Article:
New Dean of Humanities ready for the challenge

Douglas Kneale

"This is a great moment in Brock's history," says Douglas Kneale, new Dean of Humanities.

Every employee is excited about a new job. But Douglas Kneale has inherited a more active portfolio than most.

Starting work at Brock on July 1, Kneale is the new Dean of the Faculty of Humanities, a job guaranteed to be anything but boring.

He will oversee the Faculty moving in to the new Marilyn I. Walker School of Fine and Performing Arts campus, hailed as a pivotal development for downtown St. Catharines. He will be Dean when Brock hosts the Congress of the Humanities and Social Sciences in 2014, an event large enough to generate more than $10 million in economic spin-off for the Niagara region. He has a seat on the board for nGen, a Brock-partnered new media business incubator, and is involved in the planning of the bicentennial celebration of the War of 1812.

Kneale also inherits a Faculty of actors, poets, linguists, philosophers and other disciplines spanning the broad range of academia.

But the former chair of the Department of English at the University of Western Ontario (UWO) is undaunted.

“I’m delighted to be coming on board at a time like this,” he said.

Kneale comes to Brock from UWO, where he taught in the Department of English for 25 years, including five years as chair. His research includes Wordsworth, Milton, psychoanalysis and the history of rhetoric. He began his academic career as a UWO undergraduate student, initially studying natural science. He eventually obtained a PhD in English from the University of Toronto.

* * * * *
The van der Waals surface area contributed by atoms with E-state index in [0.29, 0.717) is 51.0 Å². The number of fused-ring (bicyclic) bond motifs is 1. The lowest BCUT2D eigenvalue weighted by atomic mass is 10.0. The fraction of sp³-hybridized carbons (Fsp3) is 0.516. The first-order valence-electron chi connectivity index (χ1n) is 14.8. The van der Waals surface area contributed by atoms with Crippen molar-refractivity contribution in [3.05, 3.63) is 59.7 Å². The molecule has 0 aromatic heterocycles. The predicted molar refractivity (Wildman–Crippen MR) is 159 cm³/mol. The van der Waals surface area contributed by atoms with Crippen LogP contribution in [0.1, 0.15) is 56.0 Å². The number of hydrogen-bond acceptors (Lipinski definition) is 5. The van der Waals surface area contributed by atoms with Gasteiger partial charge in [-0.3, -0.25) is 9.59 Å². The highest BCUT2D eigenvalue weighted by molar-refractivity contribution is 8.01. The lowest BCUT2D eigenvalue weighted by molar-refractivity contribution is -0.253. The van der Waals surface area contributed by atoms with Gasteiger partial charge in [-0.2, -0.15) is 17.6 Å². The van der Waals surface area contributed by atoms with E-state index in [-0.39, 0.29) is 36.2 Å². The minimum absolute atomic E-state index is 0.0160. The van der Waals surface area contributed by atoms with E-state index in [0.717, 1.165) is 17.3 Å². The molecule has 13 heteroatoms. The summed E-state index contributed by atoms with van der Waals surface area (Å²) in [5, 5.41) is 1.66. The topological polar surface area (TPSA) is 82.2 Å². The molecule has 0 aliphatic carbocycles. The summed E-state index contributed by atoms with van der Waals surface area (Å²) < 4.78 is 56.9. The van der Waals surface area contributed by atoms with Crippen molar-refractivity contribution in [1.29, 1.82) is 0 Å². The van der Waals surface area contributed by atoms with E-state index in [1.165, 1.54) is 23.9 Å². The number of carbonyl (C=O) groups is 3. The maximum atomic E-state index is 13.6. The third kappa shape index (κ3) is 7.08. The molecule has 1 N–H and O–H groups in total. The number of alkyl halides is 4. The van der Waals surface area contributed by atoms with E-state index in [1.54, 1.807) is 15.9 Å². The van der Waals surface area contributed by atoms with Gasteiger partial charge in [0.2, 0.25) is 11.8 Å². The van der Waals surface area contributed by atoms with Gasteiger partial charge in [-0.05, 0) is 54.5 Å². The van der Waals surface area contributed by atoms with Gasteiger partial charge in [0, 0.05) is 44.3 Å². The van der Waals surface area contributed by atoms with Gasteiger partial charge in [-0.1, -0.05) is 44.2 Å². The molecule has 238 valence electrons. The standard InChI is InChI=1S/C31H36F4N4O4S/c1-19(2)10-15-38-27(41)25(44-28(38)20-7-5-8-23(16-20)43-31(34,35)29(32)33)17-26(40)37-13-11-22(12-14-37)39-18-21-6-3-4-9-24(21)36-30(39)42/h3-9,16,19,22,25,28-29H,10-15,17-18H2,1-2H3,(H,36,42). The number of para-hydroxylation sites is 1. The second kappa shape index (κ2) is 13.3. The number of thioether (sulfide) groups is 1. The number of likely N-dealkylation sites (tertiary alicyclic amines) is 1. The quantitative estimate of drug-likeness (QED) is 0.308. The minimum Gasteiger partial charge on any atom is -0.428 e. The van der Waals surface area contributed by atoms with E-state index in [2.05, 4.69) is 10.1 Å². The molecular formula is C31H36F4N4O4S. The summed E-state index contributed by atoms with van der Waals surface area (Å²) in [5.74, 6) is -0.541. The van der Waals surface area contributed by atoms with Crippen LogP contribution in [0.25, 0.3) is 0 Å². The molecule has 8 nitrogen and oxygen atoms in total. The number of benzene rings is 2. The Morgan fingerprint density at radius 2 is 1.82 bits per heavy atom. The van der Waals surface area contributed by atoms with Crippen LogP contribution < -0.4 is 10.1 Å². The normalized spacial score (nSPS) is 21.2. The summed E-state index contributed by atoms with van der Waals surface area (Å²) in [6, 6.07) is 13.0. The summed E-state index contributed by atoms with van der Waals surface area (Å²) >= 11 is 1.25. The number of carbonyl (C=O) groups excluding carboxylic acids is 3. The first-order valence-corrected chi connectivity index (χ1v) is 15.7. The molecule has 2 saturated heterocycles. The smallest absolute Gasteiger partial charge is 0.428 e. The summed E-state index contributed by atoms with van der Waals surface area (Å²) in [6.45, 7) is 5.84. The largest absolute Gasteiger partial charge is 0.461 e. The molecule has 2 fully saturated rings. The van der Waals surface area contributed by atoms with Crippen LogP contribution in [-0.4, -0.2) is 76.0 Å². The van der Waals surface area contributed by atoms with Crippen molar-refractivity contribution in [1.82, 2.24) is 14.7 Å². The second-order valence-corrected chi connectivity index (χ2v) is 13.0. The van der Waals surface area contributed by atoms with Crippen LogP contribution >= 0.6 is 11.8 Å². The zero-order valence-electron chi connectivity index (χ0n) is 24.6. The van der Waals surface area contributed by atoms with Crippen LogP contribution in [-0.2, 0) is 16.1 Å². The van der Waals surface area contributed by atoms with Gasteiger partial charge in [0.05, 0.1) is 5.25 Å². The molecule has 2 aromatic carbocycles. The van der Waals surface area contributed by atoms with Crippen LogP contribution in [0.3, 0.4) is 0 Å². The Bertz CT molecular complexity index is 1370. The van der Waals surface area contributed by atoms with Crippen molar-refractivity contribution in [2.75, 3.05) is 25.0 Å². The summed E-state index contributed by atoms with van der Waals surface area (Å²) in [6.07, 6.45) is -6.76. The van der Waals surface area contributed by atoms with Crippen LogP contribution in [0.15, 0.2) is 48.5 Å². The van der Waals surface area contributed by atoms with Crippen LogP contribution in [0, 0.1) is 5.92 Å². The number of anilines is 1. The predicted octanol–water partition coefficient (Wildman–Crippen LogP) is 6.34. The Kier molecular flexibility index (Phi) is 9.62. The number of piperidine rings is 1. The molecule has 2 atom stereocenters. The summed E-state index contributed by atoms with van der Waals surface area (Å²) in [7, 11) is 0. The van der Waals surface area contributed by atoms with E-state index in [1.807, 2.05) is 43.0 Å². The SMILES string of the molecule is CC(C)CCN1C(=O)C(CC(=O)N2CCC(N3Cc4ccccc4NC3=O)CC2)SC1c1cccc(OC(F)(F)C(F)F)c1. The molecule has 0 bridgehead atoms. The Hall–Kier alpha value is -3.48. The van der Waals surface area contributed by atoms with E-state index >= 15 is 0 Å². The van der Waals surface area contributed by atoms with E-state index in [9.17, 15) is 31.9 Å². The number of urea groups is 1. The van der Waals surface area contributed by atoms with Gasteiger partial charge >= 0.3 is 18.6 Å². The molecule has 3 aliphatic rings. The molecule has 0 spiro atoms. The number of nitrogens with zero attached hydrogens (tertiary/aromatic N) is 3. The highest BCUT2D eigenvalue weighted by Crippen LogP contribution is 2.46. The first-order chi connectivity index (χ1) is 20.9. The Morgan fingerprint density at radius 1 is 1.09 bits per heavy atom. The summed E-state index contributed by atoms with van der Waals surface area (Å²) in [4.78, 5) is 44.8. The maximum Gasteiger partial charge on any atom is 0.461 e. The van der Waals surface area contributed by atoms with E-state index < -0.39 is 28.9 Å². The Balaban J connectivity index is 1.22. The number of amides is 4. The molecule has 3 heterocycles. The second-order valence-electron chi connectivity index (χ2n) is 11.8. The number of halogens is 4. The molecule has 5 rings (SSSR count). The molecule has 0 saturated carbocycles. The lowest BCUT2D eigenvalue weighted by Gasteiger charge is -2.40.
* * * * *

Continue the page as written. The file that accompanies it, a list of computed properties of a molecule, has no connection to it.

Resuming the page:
Kneale’s approach as Dean will be to keep his eye on the basics, which is Brock’s teaching and research missions. The university, he said, has been “boxing above its weight class” in both.

“If you keep your eye on those, everything else will fall into place,” he said.

A father of two, he enjoys reading for work and leisure, as well as cycling and hiking. “As a Wordsworthian,” he said. “I am more than a bit of a nature enthusiast.” For that reason, “I can’t wait to explore more of the escarpment.”

In the two weeks since he started work, he has been busy meeting people across campus and harnessing the learning curve as Dean. He recently got his first tour of the former Canada Hair Cloth building that is the future home of the Marilyn I. Walker School of Fine and Performing Arts. He sees it as a perfect combination of history and future possibility.

“The space is remarkable – the windows, the height of the ceiling, the hardwood floors,” he said. “There’ll be huge changes ahead, but this is a great moment in Brock’s history.”

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